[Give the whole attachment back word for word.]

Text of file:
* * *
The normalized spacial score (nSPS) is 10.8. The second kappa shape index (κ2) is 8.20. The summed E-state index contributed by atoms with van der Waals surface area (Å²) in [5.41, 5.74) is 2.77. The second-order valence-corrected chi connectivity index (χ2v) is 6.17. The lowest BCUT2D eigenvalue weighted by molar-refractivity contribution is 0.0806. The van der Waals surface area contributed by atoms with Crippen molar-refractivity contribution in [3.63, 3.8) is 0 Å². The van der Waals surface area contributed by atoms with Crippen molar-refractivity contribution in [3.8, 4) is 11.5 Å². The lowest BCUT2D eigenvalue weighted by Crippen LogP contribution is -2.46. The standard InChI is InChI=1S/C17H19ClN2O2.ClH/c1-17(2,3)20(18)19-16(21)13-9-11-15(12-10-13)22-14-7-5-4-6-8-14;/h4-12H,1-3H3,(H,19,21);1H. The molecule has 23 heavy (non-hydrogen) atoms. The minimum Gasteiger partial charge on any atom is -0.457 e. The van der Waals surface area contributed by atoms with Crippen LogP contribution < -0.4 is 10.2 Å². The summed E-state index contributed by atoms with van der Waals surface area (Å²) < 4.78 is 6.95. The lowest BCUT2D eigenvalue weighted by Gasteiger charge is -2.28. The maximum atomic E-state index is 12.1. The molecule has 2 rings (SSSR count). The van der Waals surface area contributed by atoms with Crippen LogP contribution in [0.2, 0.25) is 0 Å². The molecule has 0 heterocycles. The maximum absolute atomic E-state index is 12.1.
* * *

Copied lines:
The normalized spacial score (nSPS) is 10.8. The second kappa shape index (κ2) is 8.20. The summed E-state index contributed by atoms with van der Waals surface area (Å²) in [5.41, 5.74) is 2.77. The second-order valence-corrected chi connectivity index (χ2v) is 6.17. The lowest BCUT2D eigenvalue weighted by molar-refractivity contribution is 0.0806. The van der Waals surface area contributed by atoms with Crippen molar-refractivity contribution in [3.63, 3.8) is 0 Å². The van der Waals surface area contributed by atoms with Crippen molar-refractivity contribution in [3.8, 4) is 11.5 Å². The lowest BCUT2D eigenvalue weighted by Crippen LogP contribution is -2.46. The standard InChI is InChI=1S/C17H19ClN2O2.ClH/c1-17(2,3)20(18)19-16(21)13-9-11-15(12-10-13)22-14-7-5-4-6-8-14;/h4-12H,1-3H3,(H,19,21);1H. The molecule has 23 heavy (non-hydrogen) atoms. The minimum Gasteiger partial charge on any atom is -0.457 e. The van der Waals surface area contributed by atoms with Crippen LogP contribution < -0.4 is 10.2 Å². The summed E-state index contributed by atoms with van der Waals surface area (Å²) < 4.78 is 6.95. The lowest BCUT2D eigenvalue weighted by Gasteiger charge is -2.28. The maximum atomic E-state index is 12.1. The molecule has 2 rings (SSSR count). The van der Waals surface area contributed by atoms with Crippen LogP contribution in [0.2, 0.25) is 0 Å². The molecule has 0 heterocycles. The maximum absolute atomic E-state index is 12.1.